Published: 14th December 2020
Authors: Jakob Guhl and Lea Gerster
This report analyses the networks and narratives of German-speaking far-right, far-left and Islamist extremist actors on mainstream and alternative social media platforms and extremist websites in the context of the COVID-19 pandemic. Our results show: Extremists from Germany, Austria and Switzerland have been able to increase their reach since the introduction of the lockdown measures.
However, this growth is not evenly distributed across the different ideologies and platforms. In the course of the crisis, far-right extremists gained more followers than far-left and Islamist extremists. Especially on alternative platforms such as Telegram, the channels of right-wing extremist conspiracy theorists grew, in particular in the two months immediately following the introduction of lockdown measures.
The report shows that extremists interpret the COVID-19 pandemic along pre-existing ideological patterns, cling to narratives and enemy images and link these to the current crisis topic. Thus, right-wing extremists use the crisis to mobilise against minorities and the government, left-wing extremists place the pandemic in an economic and anti-capitalist context, and Islamist extremists interpret the crisis primarily along religious lines.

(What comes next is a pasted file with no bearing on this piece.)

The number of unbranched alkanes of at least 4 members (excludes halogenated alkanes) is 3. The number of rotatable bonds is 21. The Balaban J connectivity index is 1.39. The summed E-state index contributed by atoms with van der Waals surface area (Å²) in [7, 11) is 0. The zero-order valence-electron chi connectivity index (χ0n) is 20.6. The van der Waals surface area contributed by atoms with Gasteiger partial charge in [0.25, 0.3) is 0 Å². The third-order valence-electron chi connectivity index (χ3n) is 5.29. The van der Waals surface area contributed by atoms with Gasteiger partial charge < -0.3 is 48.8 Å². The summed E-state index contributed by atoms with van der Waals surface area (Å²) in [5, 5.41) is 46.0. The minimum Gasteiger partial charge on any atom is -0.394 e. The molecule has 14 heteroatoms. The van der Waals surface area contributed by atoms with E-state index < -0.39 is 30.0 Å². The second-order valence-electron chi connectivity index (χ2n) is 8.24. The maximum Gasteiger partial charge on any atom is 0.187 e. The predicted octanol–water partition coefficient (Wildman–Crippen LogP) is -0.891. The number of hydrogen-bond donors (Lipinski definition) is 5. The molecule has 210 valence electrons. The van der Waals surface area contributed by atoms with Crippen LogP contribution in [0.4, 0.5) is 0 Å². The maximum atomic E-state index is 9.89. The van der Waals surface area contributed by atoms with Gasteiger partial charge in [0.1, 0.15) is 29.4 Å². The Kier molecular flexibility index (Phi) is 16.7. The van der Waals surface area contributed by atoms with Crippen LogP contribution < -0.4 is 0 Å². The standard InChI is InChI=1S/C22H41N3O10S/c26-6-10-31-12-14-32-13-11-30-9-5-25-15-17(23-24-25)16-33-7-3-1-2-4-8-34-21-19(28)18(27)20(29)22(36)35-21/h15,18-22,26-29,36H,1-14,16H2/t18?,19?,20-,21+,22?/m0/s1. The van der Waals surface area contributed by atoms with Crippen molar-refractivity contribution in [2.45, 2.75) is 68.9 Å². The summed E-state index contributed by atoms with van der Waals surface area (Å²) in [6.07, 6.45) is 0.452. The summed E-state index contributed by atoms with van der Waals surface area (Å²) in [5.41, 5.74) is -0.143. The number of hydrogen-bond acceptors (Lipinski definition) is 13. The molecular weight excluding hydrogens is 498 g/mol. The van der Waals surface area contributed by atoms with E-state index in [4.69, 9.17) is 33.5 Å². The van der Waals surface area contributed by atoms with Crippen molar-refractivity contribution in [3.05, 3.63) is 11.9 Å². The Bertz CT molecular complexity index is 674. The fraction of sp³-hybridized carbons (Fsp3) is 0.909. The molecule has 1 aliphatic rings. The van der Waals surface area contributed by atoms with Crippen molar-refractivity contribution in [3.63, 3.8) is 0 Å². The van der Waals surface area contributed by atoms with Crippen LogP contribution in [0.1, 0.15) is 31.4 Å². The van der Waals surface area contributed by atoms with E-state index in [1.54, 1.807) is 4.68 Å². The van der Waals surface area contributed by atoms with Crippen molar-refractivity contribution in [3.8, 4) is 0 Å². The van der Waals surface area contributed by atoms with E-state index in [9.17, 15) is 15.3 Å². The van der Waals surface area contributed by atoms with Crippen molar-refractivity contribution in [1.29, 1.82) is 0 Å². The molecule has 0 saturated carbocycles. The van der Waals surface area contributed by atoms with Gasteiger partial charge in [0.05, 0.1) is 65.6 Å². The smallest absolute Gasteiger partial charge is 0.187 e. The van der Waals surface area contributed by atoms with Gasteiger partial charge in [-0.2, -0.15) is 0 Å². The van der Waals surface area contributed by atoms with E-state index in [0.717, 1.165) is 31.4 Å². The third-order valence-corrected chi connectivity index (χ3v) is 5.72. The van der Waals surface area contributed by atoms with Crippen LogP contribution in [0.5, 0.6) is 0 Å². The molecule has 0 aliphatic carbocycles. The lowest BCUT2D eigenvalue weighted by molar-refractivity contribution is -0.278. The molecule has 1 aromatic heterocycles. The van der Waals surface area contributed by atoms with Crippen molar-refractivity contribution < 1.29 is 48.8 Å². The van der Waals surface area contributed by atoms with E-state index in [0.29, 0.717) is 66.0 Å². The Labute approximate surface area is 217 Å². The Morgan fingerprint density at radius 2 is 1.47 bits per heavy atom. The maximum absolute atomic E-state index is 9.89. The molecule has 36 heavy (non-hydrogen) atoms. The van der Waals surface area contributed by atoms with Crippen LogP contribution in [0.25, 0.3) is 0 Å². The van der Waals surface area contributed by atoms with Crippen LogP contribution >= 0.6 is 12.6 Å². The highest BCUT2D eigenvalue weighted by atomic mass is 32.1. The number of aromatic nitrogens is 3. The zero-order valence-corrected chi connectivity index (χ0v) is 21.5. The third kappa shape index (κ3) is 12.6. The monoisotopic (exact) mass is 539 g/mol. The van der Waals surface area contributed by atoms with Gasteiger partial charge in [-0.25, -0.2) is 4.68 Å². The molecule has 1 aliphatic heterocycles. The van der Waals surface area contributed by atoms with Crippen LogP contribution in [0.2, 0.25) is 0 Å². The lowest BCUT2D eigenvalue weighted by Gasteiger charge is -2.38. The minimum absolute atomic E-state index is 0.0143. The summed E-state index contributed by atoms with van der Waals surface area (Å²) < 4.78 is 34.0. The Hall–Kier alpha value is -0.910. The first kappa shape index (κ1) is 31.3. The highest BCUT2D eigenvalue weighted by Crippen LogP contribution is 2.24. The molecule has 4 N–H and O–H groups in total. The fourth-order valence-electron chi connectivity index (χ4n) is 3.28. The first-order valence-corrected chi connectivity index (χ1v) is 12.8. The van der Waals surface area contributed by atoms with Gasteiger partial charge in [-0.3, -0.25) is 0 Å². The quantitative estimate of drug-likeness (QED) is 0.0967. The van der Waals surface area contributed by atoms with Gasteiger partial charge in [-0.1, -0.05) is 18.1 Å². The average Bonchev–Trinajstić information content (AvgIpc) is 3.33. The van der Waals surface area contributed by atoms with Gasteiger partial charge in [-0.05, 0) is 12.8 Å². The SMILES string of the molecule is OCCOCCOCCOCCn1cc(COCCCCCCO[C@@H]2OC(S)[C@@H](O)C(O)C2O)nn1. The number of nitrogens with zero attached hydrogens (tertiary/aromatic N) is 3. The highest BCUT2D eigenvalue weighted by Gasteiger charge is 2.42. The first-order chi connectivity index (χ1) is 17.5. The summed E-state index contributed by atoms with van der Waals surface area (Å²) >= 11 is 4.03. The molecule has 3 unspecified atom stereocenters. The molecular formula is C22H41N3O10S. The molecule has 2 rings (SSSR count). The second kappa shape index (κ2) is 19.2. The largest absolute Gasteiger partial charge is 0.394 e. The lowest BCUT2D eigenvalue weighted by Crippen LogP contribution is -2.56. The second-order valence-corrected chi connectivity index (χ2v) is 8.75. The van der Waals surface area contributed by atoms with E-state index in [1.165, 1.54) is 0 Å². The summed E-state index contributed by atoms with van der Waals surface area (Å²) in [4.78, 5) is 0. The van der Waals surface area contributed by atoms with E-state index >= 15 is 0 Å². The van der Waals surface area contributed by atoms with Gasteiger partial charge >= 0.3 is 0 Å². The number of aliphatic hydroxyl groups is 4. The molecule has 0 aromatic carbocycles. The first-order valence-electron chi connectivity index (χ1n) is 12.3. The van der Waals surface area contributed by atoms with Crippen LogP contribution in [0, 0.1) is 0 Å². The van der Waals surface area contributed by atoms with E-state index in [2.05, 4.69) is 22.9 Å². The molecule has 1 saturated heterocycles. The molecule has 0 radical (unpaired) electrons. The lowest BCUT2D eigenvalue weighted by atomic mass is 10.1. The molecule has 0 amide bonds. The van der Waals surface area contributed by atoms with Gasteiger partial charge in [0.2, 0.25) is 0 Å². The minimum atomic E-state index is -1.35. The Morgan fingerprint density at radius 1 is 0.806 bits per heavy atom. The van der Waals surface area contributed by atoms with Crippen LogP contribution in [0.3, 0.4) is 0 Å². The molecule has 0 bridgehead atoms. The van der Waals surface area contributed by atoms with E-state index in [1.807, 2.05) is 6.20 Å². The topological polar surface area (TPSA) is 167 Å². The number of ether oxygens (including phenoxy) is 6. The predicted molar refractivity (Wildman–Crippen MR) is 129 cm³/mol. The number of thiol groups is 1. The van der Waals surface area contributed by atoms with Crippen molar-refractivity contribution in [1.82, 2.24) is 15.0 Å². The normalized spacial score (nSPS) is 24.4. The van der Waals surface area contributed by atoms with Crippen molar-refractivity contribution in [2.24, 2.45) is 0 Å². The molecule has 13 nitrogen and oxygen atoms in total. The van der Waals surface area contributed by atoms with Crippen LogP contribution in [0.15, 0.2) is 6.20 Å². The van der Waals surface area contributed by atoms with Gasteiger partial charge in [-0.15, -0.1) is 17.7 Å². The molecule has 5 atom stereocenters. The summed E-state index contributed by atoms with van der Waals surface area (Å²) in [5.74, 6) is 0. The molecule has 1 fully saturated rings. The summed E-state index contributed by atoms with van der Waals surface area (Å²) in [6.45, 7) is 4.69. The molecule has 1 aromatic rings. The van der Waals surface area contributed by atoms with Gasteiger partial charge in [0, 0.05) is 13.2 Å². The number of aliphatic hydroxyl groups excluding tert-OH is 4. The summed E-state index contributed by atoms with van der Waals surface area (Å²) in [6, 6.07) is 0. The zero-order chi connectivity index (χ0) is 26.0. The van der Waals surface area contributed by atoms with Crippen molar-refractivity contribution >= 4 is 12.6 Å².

Jakob Guhl is a Coordinator at ISD. He is the co-author of research reports on right-wing terrorism, Holocaust denial, right-wing extremism on alternative social media platforms, the reciprocal radicalisation between right-wing extremists and Islamists, coordinated troll campaigns, hate speech and disinformation campaigns in the run-up to elections.
Lea Gerster works as an Analyst at ISD. She deals with the dissemination of extremist ideologies, disinformation and conspiracy theories in the German and English-speaking world.
Editorial Oversight: Huberta von Voss-Wittig, Executive Director ISD Germany